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Hypocrisy: The Stepchild of Legalism

You have died with Christ, and he has set you free from the spiritual powers of this world. So why do you keep on following the rules of the world?  Colossians 2:20 NLT

Hypocrisy: The Stepchild of LegalismI discovered hypocrisy was the stepchild of legalism.

Many years ago, I met in my college gymnasium where Loren Cunningham spoke. During the invitation, I felt a nudge to go forward, but an elder of my church sat at the bottom of the bleachers. I had grown up in the church where he served and had tried to keep all the rules, but with limited success. I thought, If I go forward, my elder will believe I have been a hypocrite. Of course, I was, but I did not want him to know. Pride is always the greatest hindrance to salvation.

Keeping the law is not difficult; it is impossible. However, if we try to keep the letter of the law, we will fail, cover up our failures, and become a hypocrite. Legalism is always a precursor to hypocrisy.

The Pharisees went to great lengths to win God’s acceptance through their self-righteousness. They did a good job of making themselves look holy outwardly, but Jesus exposed their hearts—and they hated Him. Hypocrites fear one thing: having their facades removed.

Self-righteousness keeps most people from God. We can’t lead someone to Christ who does not believe they need Him. Most people compare themselves with others and think they are doing reasonably well. However, God does not grade on the curve. Our choices are sinless perfection or spiritual death, which is why we needed a Savior to die in our place.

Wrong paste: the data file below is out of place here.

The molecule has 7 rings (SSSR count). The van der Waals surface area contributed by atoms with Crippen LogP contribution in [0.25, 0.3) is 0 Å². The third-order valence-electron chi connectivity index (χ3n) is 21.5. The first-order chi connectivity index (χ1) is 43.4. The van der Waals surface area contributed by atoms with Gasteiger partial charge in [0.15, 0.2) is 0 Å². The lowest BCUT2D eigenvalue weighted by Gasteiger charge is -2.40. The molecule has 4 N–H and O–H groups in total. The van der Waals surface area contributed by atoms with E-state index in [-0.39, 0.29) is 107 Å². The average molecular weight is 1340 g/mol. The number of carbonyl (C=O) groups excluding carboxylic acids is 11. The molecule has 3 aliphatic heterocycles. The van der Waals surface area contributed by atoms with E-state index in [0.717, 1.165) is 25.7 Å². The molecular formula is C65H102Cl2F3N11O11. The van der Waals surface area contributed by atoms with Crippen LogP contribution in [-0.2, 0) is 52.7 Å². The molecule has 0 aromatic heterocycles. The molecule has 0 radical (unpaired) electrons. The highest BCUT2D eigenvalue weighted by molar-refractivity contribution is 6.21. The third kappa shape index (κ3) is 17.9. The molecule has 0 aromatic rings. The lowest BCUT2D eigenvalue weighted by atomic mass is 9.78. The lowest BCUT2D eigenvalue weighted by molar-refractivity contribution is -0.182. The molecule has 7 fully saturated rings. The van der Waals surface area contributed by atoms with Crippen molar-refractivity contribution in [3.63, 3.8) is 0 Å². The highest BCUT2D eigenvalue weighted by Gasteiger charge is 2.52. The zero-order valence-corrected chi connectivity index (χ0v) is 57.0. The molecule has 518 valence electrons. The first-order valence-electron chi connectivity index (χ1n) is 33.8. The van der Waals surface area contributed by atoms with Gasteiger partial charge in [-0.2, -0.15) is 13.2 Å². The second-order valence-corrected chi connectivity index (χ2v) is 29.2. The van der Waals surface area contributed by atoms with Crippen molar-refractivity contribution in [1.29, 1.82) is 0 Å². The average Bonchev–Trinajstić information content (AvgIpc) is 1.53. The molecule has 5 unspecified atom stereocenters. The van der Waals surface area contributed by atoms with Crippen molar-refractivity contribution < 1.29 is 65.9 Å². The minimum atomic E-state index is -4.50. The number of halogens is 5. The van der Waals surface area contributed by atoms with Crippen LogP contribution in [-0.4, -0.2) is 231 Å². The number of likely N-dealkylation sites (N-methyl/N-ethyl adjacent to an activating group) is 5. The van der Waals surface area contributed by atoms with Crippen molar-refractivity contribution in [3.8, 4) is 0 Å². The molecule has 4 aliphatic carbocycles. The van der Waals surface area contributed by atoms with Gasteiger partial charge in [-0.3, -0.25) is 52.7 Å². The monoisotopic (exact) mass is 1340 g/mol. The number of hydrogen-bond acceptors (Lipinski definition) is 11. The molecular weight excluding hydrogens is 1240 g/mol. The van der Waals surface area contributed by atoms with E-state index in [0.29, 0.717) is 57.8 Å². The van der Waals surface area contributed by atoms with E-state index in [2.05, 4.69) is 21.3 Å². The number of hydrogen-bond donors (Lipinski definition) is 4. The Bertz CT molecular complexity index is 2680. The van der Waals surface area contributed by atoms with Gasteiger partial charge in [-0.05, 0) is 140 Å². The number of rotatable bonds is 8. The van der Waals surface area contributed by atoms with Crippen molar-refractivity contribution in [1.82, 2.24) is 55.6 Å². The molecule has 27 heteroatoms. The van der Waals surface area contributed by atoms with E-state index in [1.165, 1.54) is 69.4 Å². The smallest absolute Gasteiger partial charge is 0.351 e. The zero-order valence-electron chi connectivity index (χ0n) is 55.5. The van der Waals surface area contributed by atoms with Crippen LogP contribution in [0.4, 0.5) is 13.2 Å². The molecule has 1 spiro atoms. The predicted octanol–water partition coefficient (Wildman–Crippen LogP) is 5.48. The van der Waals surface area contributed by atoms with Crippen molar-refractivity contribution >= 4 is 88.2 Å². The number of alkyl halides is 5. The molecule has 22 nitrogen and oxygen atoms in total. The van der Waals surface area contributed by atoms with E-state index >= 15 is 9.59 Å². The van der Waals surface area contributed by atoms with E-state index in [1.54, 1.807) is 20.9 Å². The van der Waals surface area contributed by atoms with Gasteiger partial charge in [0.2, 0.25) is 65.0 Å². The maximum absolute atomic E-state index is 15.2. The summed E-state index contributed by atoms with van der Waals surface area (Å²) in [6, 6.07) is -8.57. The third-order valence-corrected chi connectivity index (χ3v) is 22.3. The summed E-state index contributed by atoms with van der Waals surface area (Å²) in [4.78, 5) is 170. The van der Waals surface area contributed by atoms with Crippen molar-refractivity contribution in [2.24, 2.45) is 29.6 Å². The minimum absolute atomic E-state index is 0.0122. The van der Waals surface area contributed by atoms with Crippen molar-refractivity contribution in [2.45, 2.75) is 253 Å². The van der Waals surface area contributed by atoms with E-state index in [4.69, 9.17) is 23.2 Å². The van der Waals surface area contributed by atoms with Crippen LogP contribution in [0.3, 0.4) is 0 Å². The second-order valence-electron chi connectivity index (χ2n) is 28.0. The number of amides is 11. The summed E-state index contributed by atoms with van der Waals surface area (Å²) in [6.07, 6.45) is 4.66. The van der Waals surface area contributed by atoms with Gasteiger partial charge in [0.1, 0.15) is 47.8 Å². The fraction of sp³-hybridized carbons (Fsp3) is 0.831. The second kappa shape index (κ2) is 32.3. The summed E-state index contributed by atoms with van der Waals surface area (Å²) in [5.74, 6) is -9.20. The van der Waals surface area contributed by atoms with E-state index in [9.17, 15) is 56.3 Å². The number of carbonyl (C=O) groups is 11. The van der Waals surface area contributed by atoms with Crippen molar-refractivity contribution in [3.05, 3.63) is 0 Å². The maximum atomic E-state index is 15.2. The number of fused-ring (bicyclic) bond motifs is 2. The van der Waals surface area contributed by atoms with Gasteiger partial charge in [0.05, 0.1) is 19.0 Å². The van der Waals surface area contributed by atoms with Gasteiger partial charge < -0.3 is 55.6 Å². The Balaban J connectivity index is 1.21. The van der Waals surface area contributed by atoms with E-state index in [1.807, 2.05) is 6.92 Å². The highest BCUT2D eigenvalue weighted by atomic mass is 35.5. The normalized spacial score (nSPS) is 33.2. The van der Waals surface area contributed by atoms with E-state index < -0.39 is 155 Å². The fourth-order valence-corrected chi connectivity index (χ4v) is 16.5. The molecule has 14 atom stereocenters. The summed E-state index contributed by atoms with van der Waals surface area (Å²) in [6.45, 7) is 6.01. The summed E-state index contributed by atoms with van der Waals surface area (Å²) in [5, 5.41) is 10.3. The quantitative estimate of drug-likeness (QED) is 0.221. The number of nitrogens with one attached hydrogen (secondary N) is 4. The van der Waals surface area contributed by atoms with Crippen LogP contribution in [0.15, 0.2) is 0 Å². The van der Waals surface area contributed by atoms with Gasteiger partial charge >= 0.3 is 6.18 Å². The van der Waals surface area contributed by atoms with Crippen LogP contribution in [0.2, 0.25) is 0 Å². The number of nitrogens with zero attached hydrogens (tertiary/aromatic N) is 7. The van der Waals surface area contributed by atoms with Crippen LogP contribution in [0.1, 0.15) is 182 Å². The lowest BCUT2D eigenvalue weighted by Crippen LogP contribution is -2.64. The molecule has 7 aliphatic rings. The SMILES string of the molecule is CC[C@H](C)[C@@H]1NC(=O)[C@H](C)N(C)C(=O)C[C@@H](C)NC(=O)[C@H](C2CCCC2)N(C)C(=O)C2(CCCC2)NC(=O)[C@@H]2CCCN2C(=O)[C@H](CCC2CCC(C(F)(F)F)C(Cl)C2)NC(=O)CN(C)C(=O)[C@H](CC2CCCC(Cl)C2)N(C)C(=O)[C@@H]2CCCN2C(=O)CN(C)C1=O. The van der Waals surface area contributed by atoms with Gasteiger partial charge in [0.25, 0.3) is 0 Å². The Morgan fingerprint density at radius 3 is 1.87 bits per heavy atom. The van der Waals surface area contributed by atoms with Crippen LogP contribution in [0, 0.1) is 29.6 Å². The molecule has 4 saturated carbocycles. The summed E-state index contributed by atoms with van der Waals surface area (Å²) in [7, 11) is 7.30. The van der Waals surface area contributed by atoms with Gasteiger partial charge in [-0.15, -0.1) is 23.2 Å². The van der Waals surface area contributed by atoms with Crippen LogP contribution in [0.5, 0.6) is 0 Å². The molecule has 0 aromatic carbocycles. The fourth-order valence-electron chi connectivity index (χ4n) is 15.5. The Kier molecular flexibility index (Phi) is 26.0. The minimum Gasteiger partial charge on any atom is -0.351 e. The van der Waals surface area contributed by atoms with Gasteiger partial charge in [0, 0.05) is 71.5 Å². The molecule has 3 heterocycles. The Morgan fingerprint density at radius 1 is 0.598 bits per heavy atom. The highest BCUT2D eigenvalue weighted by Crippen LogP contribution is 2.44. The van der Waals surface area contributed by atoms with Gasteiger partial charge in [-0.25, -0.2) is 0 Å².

God never intended the law to be a stepladder to Him but a mirror to reveal who we are. Trying to keep the law will lead us into legalism, which is one step away from hypocrisy—an awful stepchild.

What steps can you take to avoid legalism?

(Photo courtesy of pixabay.)

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Ken Barnes

Ken Barnes has had a twenty-five year career in educational pursuits. He has taught in various public and private schools in Pennsylvania, Hawaii, and Virginia. He also worked for seventeen years with Youth With A Mission as a school leader, recruiter, and director. Ken holds a Master of Education in Curriculum and Instruction from Virginia Commonwealth University. He is the author of The Chicken Farm and Other Sacred Places. He currently is a speaker, blogger, and freelance writer. Ken lives with his wife Sharon in Mechanicsville, Virginia. Visit Ken at https://sites.google.com/site/kenbarnesbooksite/